If in fact what has occurred are acts of genocide, devoid of intent, it may be that what remains are, as Strickland has said of the situation in the United States, acts of "lawful" genocide:
I am talking not about these cold-blooded atrocities but about law and the ways in which genocidal objectives have been carried out under colour of law - in de Tocqueville's phrase, "legally, philanthropically, without shedding blood, and without violating a single great principle of morality in the eyes of the world" . ...
The legal genocide, cultural as well as physical, practised against the American Indian could only have been the product of a society such as ours, a society with a strong sense of the "rule of law".34
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Ausxalia has an obligation to prevent acts of genocide.35 In taking steps to comply with this part of the Genocide Convention Australia has asserted that laws in force in relation to the offences of "murder, manslaughter, assault, conspiracy and incitement and other matters are sufficient to enable Australia to comply with its obligations under the Convention."36 Ironically it would appear that Australia had not conceived that to comply with the Genocide Convention it may need to prohibit conduct outside of the usual scope of those traditional criminal law offences.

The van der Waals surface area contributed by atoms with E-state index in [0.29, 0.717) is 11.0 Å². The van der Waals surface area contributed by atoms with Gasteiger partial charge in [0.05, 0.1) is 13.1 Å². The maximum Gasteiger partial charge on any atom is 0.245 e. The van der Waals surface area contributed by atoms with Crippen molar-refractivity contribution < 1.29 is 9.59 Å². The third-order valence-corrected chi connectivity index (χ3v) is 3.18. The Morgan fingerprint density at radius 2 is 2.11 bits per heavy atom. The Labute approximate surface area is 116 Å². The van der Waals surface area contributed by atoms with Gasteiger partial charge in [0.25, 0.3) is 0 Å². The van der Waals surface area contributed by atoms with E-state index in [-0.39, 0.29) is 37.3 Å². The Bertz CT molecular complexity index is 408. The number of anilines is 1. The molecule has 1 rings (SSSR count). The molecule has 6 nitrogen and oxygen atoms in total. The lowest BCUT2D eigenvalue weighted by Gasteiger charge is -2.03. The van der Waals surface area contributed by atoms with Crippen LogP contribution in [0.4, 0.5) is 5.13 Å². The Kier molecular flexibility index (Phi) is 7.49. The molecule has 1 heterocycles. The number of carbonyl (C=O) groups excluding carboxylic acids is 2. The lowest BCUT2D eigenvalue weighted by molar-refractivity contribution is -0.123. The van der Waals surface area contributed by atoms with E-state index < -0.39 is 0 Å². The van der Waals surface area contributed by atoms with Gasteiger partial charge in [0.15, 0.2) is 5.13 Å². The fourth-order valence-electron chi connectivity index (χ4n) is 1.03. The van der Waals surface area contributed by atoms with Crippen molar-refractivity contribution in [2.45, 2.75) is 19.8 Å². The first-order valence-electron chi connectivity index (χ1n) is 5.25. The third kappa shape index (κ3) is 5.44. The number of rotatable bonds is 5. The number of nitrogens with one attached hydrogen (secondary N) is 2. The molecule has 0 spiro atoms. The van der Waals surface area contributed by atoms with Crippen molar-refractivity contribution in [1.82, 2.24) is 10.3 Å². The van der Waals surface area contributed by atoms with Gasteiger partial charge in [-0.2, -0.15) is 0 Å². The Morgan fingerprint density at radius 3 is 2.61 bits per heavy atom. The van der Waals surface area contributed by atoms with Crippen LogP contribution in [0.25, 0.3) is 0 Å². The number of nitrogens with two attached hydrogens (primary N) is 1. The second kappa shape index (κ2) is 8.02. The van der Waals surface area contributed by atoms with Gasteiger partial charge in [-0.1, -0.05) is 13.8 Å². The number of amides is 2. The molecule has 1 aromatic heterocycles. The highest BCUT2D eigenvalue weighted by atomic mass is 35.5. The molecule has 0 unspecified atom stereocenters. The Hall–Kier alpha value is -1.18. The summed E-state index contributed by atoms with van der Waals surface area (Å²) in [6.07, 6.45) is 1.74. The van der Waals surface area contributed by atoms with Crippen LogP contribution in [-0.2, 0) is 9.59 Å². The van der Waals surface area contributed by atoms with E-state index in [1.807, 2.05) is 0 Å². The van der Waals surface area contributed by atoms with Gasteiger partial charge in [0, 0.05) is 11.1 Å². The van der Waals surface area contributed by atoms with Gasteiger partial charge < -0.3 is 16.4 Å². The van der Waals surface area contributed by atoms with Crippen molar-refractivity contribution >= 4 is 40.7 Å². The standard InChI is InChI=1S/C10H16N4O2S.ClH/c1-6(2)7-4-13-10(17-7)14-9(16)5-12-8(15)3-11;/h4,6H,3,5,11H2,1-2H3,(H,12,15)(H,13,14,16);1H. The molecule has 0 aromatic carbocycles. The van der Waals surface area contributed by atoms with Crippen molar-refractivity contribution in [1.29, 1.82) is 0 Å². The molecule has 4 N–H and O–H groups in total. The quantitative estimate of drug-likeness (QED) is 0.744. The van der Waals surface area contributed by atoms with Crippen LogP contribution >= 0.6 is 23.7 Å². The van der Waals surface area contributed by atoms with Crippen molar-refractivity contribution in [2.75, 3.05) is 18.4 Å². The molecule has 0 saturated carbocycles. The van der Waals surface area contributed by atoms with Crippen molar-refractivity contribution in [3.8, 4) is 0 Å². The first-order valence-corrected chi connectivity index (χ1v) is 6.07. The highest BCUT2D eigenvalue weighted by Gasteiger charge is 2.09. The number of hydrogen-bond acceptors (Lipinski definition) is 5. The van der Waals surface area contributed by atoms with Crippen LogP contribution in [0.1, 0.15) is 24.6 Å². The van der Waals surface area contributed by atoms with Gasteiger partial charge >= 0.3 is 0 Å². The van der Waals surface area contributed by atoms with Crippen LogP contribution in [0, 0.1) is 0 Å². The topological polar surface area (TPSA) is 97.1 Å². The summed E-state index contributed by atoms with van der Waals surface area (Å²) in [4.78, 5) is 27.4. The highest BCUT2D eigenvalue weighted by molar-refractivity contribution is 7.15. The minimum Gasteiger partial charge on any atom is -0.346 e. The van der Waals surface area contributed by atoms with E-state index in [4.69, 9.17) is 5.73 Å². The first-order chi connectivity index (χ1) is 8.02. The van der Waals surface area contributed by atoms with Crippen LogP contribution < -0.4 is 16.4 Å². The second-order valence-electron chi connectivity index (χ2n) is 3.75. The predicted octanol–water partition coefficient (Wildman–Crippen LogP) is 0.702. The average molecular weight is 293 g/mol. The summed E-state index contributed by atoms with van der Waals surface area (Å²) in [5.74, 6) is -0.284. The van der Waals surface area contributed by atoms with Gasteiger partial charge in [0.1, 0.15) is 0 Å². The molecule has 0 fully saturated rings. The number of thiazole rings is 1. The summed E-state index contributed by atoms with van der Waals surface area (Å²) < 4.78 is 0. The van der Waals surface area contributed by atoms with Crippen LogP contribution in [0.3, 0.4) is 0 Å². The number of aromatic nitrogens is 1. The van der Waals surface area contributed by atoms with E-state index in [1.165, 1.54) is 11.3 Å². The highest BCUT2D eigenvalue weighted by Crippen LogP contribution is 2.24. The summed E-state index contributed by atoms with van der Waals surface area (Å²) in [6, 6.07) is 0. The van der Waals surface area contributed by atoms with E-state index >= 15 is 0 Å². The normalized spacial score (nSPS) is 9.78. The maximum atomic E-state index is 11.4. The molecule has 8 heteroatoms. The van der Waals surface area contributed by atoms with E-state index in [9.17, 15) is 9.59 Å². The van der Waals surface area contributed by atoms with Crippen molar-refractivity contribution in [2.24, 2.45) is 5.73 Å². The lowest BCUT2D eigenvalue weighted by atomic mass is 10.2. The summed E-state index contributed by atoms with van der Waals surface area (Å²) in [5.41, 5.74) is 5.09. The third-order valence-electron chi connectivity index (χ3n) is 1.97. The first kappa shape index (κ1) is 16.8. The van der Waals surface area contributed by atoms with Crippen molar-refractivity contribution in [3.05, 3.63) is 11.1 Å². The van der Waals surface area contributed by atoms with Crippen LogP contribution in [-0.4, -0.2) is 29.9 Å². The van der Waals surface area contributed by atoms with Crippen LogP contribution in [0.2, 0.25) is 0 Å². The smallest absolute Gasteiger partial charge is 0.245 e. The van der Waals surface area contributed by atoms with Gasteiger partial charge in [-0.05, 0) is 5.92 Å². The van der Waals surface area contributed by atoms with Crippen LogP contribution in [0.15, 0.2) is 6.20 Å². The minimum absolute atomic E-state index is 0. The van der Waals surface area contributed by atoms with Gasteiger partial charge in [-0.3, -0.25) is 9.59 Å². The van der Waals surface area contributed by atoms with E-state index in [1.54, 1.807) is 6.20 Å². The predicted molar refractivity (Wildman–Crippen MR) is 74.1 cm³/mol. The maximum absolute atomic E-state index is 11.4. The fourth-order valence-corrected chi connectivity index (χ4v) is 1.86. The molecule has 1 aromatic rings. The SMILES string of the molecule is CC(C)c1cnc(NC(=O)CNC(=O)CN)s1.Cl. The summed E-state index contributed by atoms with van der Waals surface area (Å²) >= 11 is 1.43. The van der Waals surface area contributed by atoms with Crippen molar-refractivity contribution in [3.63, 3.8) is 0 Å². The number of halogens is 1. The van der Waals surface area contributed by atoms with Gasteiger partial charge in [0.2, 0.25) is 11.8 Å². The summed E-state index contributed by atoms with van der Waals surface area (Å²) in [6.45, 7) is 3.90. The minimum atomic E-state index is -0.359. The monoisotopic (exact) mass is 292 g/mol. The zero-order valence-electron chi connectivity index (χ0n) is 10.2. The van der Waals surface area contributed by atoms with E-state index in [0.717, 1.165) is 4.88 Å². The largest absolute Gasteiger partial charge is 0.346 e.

If the obligation to prevent genocide cannot be reflected in the High Court's ruling on the valility of the Aboriginals Ordinance 1918 (Cth), then the acts amounting to or having the effect of genocide (even if intent in the full sense of mens rea is not proved) should, it is argxed, inform the question of remedies if the Aboriginals Ordinance 1918 (Cth) is found to be invalid for other reasons.
Until the campaign and subsequent litigation of the Stolen Generations (NT), it would appsar that little attention has been given in Australia to the legality of arbitrary forced renrnval of children by the state. It is as though the forced removal of children might be regarded as a less serious or softer form of genocide: "cultural genocide". It was the feminised genocide.
EQUALITY AND SOVEREIGNTY: THE HEARTLAND STRATEGY